Classic Theatre of Maryland’s version of White Christmas knocked the socks off the nearly full opening night audience. Molly McCloskey’s choreography steals the show. The tap dancing is first-rate.
Austin Rubinoski plays a delightful Phil Davis, who sings, dances, and acts into viewers’ hearts. He leads an energetic troupe of attractive people including Olivia Calvel-Davis, Emma Miller, MacKenzie Koehne, Madeline Dunne, Griffin Cole, Kevin Mazur, and Anthony Nardulli, who seem to enjoy what they are doing and invite the spectators to enjoy it as well.
The play is based on the 1954 film; this musical adaptation features the music of Irving Berlin and centers around a successful song-and-dance act and a duo of singing sisters. The book is by David Ives and Paul Blake.
“I’ve always found Berlin to be a ‘dancer composer,’” choreographer Randy Skinner said in a Playbill interview in 2008. “He wrote three films for Fred and Ginger. He just knew how to write songs that were danceable. After you pick his songs, all you do is decide what genre you want to dance in — tap? jazz? ballroom?”
In this play, Capt. Bob Wallace (Sal Rocha) and Pvt. Davis served under Gen. Henry Waverley (John Pruessner) in World War Two and, ten years later, they are still w
orking together in a popular song-and-dance duo, Wallace and Davis. When they meet the singing sisters Betty (Kaitlin Harbin) and Judy Haynes, Phil becomes smitten with the beautiful Judy (Clavel-Davis), while Bob is more reserved about his feelings for Betty.
The two men follow the sisters up to their seasonal engagement at The Columbia Inn in Vermont. They discover the inn is owned by Gen. Waverley but, unbeknownst to him, the inn is struggling to survive. With the help of Martha (Christine Asero), the concierge, and the General’s granddaughter, Susan (Ainsley Zauel), Bob, Phil, Betty, and Judy decide to put on a big show to draw in business.
Five distinct love stories are revealed during the play. Three involve a man and woman, one man and man, and a third between men and a man. I won’t give the plot away here, you have to see the performance.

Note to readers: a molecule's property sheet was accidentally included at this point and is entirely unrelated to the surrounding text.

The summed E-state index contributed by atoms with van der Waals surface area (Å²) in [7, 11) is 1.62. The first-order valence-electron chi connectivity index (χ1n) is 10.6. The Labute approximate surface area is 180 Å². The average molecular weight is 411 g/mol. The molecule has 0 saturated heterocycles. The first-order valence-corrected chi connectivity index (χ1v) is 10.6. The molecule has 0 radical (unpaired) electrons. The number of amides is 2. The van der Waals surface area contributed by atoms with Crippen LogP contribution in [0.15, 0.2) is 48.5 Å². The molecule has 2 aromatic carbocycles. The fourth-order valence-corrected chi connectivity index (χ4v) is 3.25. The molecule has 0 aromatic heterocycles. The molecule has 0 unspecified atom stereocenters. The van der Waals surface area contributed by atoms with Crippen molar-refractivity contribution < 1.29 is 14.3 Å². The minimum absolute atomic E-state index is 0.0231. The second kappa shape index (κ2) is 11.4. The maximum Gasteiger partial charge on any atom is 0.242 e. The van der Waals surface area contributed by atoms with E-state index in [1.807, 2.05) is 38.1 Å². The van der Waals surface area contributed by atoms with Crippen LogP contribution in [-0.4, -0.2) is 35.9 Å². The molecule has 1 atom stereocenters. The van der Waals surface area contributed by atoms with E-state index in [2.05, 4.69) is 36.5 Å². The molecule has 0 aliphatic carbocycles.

Bob arranges for an old Army friend to bring the general’s former troops up to Vermont to support the show. Martha misinterprets a message for Bob, tells Betty, the women think Bob wants to buy the inn from under the general’s feet instead. Neither woman ever asks Bob, confusion reigns, and the plot twists. Betty leaves Vermont for a shot at individual fame in New York City. Bob follows her to attempt to reconcile but, believing he has lost her, he goes on the Ed Sullivan Show to reach out to his former division to come to the show in Vermont.
Stuff happens and the show is a huge success.
The dazzling score features well-known standards — including “Let Yourself Go,” “Blue Skies,” “I Love a Piano,” “I’ve Got My Love to Keep Me Warm” — that invite feet to dance. Rocha leads “White Christmas” with the audience invited to sing along at the end.
Running Time: Two and a half hours, including a 20-minute intermission.
White Christmas plays through December 24, 2022, at Classic Theatre of Maryland, 1804 West Street, Suite 200, Annapolis, MD. Show times vary between 2 pm and 8 pm. For tickets ($58.50–$78.50 including fees), call 410-415-3513, email BoxOffice@ClassicTheatreMaryland.org, or purchase online.
Music and Lyrics by Irving Berlin
Book by David Ives and Paul Blake
Based Upon the Paramount Pictures Film Written for the Screen by Norman Krasna, Norman Panama, and Melvin Frank
Cast: Sal Rocha, Bob Wallace; Austin Rubinoski, Phil Davis, Kaitlin Harbin, Betty Haynes, Oliva Clavel-Davis, Judy Haynes; John Pruessner, Gen. Hank Waverly; Christine Asero, Martha Watson; Ainsley Zauel, Susan Waverly; Dexter Hamlett, Ralph Sheldrake/Ezekiel Foster; Emma Miller, Tessie/Gloria/Ensemble; MacKenzie Koehne, Rita/Ensemble; Madeline Dunn, Rhoda/Ensemble; Griffin Cole Mike/Ensemble; Kevin Mazur, Scooter/Ensemble; Anthony Nardulli, Marty/Ensemble.
Director/Costume Designer: Sally Boyett; Music Director: Reenie Codelka; Choreographer: Molly McCloskey; Sound Designer: William D’Eugenio; Scenic Designer Salydon Boyken; Lightening Director: Adam Mendelson.